I personally struggled to build routines and set boundaries for myself. I have always found it challenging to not work 24/7 while working from home. This is why I find it extremely valuable to work alongside other creative entrepreneurs and grow a community of business friends you can lean on. I was lucky to build some very meaningful friendships early on. This helped me grow my business in ways I would have never imagined.

My advice to anyone who is feeling stressed and alone, force yourself to go out to networking events and grow your network. It is likely that you will connect with someone on a deeper level and you can bounce ideas of each other, talk through problems and support each other during challenging times in business (you will have them, believe me). 

At what point did you realize Rosemary March Creative was doing well enough to support you full time?

I started freelancing full-time with some savings put aside and luckily started generating income right away. I would say last year I really started to turn a profit that felt reflective of my quality of work.

You must understand that you won’t make as much in the beginning as you are still learning how to operate a business yourself. I am forever grateful for the clients that took a chance on my business three years ago. Many of those clients are still with me today. It is inspiring to see our businesses grow together.

In terms of timeline, how long was that after your initial idea?

It was in year two that I really started to see a comfortable income roll in. I am extremely thankful that we continue to grow each year and are now looking at ways to expand the business further.

Photo by Rosemary March

Looking back, has there been anything that has surprised you about running a business?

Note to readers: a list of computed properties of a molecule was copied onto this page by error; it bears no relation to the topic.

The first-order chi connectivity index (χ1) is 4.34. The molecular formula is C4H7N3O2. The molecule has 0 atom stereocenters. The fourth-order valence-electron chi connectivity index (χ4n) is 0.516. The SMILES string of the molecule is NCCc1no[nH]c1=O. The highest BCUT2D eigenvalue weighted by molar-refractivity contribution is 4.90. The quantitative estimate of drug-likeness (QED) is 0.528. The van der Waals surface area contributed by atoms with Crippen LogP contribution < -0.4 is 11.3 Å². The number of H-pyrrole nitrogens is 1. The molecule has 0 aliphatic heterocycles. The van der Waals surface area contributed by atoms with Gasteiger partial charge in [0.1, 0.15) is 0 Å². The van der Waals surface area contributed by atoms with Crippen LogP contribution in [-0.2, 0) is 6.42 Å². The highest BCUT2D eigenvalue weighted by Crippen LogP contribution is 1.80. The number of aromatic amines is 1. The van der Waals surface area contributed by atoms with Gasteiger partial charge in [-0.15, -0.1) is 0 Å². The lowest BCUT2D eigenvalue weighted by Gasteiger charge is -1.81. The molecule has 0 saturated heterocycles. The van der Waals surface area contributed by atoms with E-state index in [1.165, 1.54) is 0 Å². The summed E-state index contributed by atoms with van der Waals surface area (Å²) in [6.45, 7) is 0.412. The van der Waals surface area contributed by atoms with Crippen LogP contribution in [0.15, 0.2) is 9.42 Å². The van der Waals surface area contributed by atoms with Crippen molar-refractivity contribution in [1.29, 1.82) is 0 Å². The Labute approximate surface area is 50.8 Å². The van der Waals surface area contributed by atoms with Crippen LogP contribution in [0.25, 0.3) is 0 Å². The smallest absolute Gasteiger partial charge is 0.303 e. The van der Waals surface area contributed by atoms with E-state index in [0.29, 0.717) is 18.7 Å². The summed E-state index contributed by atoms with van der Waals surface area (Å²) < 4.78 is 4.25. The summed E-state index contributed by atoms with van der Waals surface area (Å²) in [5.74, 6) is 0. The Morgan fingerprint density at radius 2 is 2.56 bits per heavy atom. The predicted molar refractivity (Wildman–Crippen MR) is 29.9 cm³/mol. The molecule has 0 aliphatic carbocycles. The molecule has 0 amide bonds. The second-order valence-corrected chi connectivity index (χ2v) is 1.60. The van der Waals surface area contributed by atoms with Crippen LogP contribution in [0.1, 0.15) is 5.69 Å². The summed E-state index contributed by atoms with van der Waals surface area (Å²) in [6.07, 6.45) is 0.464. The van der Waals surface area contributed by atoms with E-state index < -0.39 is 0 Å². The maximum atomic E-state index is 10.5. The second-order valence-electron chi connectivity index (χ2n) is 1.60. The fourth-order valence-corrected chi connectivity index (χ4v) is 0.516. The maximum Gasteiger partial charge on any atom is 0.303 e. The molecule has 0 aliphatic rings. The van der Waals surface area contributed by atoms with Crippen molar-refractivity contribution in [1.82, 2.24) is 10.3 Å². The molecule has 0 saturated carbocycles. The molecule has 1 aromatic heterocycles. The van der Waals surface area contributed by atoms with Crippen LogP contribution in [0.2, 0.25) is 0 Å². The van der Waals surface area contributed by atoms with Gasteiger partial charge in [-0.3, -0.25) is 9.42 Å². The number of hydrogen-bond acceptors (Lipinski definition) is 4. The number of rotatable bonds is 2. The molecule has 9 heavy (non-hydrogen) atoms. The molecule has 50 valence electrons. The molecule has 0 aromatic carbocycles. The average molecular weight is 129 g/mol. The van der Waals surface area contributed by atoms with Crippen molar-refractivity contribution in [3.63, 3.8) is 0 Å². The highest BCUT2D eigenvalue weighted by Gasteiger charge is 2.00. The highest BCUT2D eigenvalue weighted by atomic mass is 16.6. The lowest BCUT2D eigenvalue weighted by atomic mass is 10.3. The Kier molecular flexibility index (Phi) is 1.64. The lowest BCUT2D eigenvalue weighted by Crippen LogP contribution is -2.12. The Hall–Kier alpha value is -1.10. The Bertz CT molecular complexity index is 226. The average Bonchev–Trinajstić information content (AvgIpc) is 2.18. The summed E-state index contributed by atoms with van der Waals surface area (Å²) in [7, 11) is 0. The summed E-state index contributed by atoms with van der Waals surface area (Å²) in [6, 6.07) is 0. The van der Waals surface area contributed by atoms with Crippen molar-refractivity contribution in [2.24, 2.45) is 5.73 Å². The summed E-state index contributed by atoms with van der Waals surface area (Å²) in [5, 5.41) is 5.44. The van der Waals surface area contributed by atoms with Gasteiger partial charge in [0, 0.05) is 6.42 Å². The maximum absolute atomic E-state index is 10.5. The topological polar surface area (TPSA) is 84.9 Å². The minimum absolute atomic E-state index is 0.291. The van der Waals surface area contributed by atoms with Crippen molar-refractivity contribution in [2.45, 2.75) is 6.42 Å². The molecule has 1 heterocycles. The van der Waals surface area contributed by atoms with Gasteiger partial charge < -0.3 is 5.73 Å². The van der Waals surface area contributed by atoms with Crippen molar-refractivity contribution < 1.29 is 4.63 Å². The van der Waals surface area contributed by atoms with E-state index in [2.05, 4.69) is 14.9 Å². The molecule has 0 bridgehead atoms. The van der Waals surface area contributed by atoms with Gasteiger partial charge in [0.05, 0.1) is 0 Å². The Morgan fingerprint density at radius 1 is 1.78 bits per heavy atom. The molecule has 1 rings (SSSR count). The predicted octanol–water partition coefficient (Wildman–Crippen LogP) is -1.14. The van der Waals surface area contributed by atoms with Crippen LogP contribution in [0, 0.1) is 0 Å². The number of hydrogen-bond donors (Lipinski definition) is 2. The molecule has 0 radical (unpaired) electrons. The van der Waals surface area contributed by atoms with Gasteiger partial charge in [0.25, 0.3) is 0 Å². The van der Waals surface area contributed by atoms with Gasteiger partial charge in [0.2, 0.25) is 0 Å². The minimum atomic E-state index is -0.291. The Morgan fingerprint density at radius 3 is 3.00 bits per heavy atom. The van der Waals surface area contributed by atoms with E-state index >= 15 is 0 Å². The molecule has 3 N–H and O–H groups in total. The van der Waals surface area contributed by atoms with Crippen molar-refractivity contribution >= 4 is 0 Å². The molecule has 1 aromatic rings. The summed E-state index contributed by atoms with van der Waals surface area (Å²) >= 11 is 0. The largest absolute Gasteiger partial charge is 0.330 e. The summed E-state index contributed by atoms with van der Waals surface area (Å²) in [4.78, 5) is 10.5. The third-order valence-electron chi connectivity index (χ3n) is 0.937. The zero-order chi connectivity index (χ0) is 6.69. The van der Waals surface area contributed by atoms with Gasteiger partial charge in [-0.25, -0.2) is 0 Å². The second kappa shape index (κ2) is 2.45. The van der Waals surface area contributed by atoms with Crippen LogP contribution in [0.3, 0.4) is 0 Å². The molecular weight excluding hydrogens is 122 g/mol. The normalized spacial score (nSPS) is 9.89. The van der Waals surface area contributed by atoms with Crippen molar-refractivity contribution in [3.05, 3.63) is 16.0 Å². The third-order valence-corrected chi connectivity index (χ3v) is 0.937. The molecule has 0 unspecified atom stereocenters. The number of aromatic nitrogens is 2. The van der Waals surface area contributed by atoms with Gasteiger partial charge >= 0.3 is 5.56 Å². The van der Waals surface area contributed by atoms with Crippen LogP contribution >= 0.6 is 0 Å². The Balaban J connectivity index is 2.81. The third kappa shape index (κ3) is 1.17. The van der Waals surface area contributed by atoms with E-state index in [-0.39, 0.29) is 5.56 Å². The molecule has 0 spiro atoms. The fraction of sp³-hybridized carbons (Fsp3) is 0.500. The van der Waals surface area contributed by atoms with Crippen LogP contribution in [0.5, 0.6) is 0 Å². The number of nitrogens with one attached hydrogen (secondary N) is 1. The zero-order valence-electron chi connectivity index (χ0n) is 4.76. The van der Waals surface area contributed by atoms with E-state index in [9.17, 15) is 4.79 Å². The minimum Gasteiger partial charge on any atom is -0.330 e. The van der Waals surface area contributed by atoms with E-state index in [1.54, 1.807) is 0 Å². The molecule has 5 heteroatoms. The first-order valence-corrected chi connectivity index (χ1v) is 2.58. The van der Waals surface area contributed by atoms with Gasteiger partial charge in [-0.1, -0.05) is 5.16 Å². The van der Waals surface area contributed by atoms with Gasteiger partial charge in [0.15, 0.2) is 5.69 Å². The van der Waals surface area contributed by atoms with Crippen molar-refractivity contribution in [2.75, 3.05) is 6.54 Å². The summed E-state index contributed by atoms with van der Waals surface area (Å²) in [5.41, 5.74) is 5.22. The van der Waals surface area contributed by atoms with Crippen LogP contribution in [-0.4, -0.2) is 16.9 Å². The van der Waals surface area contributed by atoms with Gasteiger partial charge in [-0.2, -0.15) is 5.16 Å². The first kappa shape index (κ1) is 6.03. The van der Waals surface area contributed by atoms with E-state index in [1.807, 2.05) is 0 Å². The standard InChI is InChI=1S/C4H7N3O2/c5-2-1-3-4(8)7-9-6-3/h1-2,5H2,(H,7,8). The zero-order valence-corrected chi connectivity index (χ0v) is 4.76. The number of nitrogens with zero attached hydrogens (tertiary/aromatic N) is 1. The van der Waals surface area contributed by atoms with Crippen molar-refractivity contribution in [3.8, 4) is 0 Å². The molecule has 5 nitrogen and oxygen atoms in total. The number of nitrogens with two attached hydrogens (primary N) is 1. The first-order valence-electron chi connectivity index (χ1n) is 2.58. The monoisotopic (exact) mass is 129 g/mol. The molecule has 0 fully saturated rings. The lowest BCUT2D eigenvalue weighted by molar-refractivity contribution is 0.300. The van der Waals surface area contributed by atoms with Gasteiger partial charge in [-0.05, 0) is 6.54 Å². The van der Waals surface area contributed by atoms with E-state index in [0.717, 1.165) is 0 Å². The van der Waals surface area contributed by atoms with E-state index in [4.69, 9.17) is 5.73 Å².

You’ll spend most of your day emailing and talking on the phone. I always expected that as a graphic designer, most of my day would be spent creating. I couldn’t be more incorrect about this. Much of my day is spent doing customer service, taking meetings and networking with potential clients. The actual time spent designing or doing photography is more limited then I initially anticipated.

I absolutely love to talk to business owners and network so for me this isn’t a negative. However, it has forced me to assume more of an art director role and have assistant designers help with some of the actual design work behind the scenes.

Having the opportunity to hire other designers has been amazing for my business as it has allowed our projects to have a new and unique approached to design. When we work collaboratively, that is when we produce the best quality work.

Photo by Miranda Anderson

What advice do you have for aspiring entrepreneurs who are dealing with frustration in the early stages of their businesses?

Outline the pain points in your business and instead of complaining about them, write out actionable solutions that you can implement. At the end of the day, entrepreneurship is supposed to be a positive experience!

There is always ups and downs in business, but if you are seeing repeat patterns of issues that are making you unsatisfied with your career, it is time to make changes. I personally offer coaching services and I would say it is very beneficial to hire a business coach.

Even if it is only for a couple sessions, speaking to someone outside of your business can bring clarity to your brand development.

What’s next for Rosemary March Creative? Do you have any exciting projects coming up that would like to share?

At this stage, we are actively working to grow our team and expand our services and offerings. We will be rolling out more digital resources and re-launching our blog that will be jam packed with free resources and helpful articles.

If you are interested in podcasts, we also consistently release new episodes of the Wine + Design Podcast where we chat with creative entrepreneurs over a glass of vino!

Connect With Rosemary:
Instagram: @rosemarymarchcreative
Podcast: Wine + Design